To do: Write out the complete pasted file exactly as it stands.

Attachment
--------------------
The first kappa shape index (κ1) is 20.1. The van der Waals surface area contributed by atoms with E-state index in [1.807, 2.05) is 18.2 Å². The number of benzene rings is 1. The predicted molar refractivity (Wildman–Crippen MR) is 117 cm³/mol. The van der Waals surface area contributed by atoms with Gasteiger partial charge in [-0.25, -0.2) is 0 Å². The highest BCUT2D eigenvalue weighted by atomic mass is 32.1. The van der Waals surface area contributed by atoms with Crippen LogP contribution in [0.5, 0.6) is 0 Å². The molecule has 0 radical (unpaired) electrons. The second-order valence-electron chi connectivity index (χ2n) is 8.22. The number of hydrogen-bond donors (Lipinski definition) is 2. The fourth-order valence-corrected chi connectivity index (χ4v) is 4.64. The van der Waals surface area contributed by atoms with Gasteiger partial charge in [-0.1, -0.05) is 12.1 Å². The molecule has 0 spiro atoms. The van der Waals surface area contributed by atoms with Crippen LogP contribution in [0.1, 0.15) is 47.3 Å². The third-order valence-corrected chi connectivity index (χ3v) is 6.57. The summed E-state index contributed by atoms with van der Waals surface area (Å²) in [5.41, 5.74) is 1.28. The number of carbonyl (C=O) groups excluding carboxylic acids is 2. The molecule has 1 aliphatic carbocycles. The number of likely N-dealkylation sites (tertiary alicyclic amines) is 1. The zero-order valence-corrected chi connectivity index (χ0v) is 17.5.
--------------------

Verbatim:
The first kappa shape index (κ1) is 20.1. The van der Waals surface area contributed by atoms with E-state index in [1.807, 2.05) is 18.2 Å². The number of benzene rings is 1. The predicted molar refractivity (Wildman–Crippen MR) is 117 cm³/mol. The van der Waals surface area contributed by atoms with Gasteiger partial charge in [-0.25, -0.2) is 0 Å². The highest BCUT2D eigenvalue weighted by atomic mass is 32.1. The van der Waals surface area contributed by atoms with Crippen LogP contribution in [0.5, 0.6) is 0 Å². The molecule has 0 radical (unpaired) electrons. The second-order valence-electron chi connectivity index (χ2n) is 8.22. The number of hydrogen-bond donors (Lipinski definition) is 2. The fourth-order valence-corrected chi connectivity index (χ4v) is 4.64. The van der Waals surface area contributed by atoms with Gasteiger partial charge in [-0.1, -0.05) is 12.1 Å². The molecule has 0 spiro atoms. The van der Waals surface area contributed by atoms with Crippen LogP contribution in [0.1, 0.15) is 47.3 Å². The third-order valence-corrected chi connectivity index (χ3v) is 6.57. The summed E-state index contributed by atoms with van der Waals surface area (Å²) in [5.41, 5.74) is 1.28. The number of carbonyl (C=O) groups excluding carboxylic acids is 2. The molecule has 1 aliphatic carbocycles. The number of likely N-dealkylation sites (tertiary alicyclic amines) is 1. The zero-order valence-corrected chi connectivity index (χ0v) is 17.5.